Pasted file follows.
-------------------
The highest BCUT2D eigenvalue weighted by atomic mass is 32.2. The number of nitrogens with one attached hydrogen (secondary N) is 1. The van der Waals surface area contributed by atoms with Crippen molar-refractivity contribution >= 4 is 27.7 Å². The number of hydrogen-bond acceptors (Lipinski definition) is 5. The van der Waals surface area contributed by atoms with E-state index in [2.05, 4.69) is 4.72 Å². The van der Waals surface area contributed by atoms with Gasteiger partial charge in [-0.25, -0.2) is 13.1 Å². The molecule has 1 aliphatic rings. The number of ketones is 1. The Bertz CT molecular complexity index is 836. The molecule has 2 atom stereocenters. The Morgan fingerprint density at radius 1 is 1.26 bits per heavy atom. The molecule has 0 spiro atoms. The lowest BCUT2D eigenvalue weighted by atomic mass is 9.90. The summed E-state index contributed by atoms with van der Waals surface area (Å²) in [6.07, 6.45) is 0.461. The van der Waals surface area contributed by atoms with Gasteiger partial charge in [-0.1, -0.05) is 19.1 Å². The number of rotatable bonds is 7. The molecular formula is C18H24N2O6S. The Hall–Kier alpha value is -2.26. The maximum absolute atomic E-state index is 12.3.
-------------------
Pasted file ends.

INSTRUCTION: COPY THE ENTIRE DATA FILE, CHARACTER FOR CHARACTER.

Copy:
The highest BCUT2D eigenvalue weighted by atomic mass is 32.2. The number of nitrogens with one attached hydrogen (secondary N) is 1. The van der Waals surface area contributed by atoms with Crippen molar-refractivity contribution >= 4 is 27.7 Å². The number of hydrogen-bond acceptors (Lipinski definition) is 5. The van der Waals surface area contributed by atoms with E-state index in [2.05, 4.69) is 4.72 Å². The van der Waals surface area contributed by atoms with Gasteiger partial charge in [-0.25, -0.2) is 13.1 Å². The molecule has 1 aliphatic rings. The number of ketones is 1. The Bertz CT molecular complexity index is 836. The molecule has 2 atom stereocenters. The Morgan fingerprint density at radius 1 is 1.26 bits per heavy atom. The molecule has 0 spiro atoms. The lowest BCUT2D eigenvalue weighted by atomic mass is 9.90. The summed E-state index contributed by atoms with van der Waals surface area (Å²) in [6.07, 6.45) is 0.461. The van der Waals surface area contributed by atoms with Gasteiger partial charge in [-0.1, -0.05) is 19.1 Å². The number of rotatable bonds is 7. The molecular formula is C18H24N2O6S. The Hall–Kier alpha value is -2.26. The maximum absolute atomic E-state index is 12.3.